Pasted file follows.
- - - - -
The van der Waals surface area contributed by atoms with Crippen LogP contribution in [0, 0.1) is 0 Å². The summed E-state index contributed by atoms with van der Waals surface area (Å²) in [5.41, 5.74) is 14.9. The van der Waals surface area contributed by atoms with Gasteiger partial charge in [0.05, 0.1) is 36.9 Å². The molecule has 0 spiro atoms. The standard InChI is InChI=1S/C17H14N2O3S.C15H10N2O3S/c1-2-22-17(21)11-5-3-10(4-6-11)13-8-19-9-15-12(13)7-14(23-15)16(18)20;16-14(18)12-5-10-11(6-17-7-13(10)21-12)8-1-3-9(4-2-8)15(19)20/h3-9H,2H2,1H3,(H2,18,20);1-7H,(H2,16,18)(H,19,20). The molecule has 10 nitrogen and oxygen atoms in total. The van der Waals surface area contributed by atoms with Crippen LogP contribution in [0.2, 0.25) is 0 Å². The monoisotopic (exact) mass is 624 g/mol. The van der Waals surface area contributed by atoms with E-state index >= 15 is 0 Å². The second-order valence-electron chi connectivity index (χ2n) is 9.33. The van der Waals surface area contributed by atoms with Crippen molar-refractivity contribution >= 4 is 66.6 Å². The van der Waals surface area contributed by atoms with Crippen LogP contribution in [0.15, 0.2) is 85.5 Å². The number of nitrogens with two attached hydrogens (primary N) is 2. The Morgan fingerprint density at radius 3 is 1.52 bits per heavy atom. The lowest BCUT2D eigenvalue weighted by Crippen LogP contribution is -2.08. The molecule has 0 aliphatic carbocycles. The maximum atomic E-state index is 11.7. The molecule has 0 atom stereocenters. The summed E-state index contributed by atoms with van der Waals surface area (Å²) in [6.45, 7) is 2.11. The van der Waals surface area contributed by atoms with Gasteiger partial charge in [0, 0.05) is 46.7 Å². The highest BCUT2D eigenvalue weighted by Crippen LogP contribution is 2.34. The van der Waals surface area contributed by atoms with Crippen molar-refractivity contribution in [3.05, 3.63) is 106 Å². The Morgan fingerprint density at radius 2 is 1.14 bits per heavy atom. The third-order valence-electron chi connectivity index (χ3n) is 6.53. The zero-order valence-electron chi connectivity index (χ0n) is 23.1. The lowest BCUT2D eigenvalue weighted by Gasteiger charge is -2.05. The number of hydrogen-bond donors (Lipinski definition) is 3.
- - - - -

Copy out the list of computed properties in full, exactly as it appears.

The van der Waals surface area contributed by atoms with Crippen LogP contribution in [0, 0.1) is 0 Å². The summed E-state index contributed by atoms with van der Waals surface area (Å²) in [5.41, 5.74) is 14.9. The van der Waals surface area contributed by atoms with Gasteiger partial charge in [0.05, 0.1) is 36.9 Å². The molecule has 0 spiro atoms. The standard InChI is InChI=1S/C17H14N2O3S.C15H10N2O3S/c1-2-22-17(21)11-5-3-10(4-6-11)13-8-19-9-15-12(13)7-14(23-15)16(18)20;16-14(18)12-5-10-11(6-17-7-13(10)21-12)8-1-3-9(4-2-8)15(19)20/h3-9H,2H2,1H3,(H2,18,20);1-7H,(H2,16,18)(H,19,20). The molecule has 10 nitrogen and oxygen atoms in total. The van der Waals surface area contributed by atoms with Crippen LogP contribution in [0.2, 0.25) is 0 Å². The monoisotopic (exact) mass is 624 g/mol. The van der Waals surface area contributed by atoms with E-state index >= 15 is 0 Å². The second-order valence-electron chi connectivity index (χ2n) is 9.33. The van der Waals surface area contributed by atoms with Crippen molar-refractivity contribution >= 4 is 66.6 Å². The van der Waals surface area contributed by atoms with Crippen LogP contribution in [0.15, 0.2) is 85.5 Å². The number of nitrogens with two attached hydrogens (primary N) is 2. The Morgan fingerprint density at radius 3 is 1.52 bits per heavy atom. The lowest BCUT2D eigenvalue weighted by Crippen LogP contribution is -2.08. The molecule has 0 aliphatic carbocycles. The maximum atomic E-state index is 11.7. The molecule has 0 atom stereocenters. The summed E-state index contributed by atoms with van der Waals surface area (Å²) in [6.45, 7) is 2.11. The van der Waals surface area contributed by atoms with Gasteiger partial charge in [0, 0.05) is 46.7 Å². The highest BCUT2D eigenvalue weighted by Crippen LogP contribution is 2.34. The van der Waals surface area contributed by atoms with Crippen molar-refractivity contribution in [3.05, 3.63) is 106 Å². The Morgan fingerprint density at radius 2 is 1.14 bits per heavy atom. The third-order valence-electron chi connectivity index (χ3n) is 6.53. The zero-order valence-electron chi connectivity index (χ0n) is 23.1. The lowest BCUT2D eigenvalue weighted by Gasteiger charge is -2.05. The number of hydrogen-bond donors (Lipinski definition) is 3.